what does this do? (really basic question)

Sean 'Shaleh' Perry shalehperry at attbi.com
Fri Mar 1 07:19:25 CET 2002


On 01-Mar-2002 Dave Marotti wrote:
> Hey,
> 
> Hopefully this is a really basic question.  I'm still in the learning phase,
> and came across this in a sample program:
> 
> class Whatever:
>     def __init__(self, user_list, cmd_list, **kw):
>         code....
> 
> What does the **kw mean (specifically, the **) ?
> 

the kw is a nmemonic for 'keyword'.

>>> def foo(**kw):
...   print kw
... 
>>> foo(a=3, b=6, c='Sean')
{'b': 6, 'c': 'Sean', 'a': 3}
>>> foo(c='David', a=42, b=25)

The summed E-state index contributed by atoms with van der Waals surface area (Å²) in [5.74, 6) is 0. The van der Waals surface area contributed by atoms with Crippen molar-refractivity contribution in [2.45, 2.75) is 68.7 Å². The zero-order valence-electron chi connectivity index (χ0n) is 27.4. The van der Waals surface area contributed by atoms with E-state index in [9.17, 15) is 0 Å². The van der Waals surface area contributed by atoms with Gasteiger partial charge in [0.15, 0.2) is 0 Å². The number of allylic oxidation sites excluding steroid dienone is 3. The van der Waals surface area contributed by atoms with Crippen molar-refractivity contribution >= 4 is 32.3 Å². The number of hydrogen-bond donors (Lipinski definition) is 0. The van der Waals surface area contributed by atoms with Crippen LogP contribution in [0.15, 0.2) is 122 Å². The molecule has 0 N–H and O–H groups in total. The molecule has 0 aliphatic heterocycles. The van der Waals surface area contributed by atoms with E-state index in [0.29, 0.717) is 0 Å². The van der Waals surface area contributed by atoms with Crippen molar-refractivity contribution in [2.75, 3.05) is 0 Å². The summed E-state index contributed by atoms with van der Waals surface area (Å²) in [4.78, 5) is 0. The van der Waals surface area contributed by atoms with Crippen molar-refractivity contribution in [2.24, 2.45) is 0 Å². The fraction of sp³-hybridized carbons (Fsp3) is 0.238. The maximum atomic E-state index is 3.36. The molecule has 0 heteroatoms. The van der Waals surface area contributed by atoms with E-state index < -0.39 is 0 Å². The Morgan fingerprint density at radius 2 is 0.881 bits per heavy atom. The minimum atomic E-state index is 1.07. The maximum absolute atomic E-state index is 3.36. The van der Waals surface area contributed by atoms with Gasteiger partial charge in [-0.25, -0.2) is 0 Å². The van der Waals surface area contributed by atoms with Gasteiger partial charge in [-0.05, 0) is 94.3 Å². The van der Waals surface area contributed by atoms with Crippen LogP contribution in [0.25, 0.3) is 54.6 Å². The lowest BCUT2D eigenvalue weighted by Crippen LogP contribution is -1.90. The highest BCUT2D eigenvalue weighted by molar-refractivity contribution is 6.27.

{'b': 25, 'c': 'David', 'a': 42}

the ** syntax means 'take every argument that was not matches elsewhere and
store it in a dictionary.  The key will be the variable name and the value will
be its value'.

So self, use_list, and cmd_list will get their values and then kw gets the rest.

>>> def bar(name, **kw):
...   print name
...   print kw
... 
>>> bar('Sean', a=1,b=2,c=3)
Sean
{'b': 2, 'c': 3, 'a': 1}
>>> def wuz(name, age):
...   print name
...   print age
... 
>>> wuz(age=25, name='Lesley')
Lesley
25

Note the key=value syntax works even without the **kw magic.

The advantage of using the key=value syntax is that it makes functions with
several arguments easier to call without reading the docs.  This is often handy
for things like GUI toolkits and network code:

win = MakeWindow(title="My Window", width=100, height=200, x=34, y=67)

or

socket = Network.Connect(url="http://www.python.org", keepalive=1, port=80)







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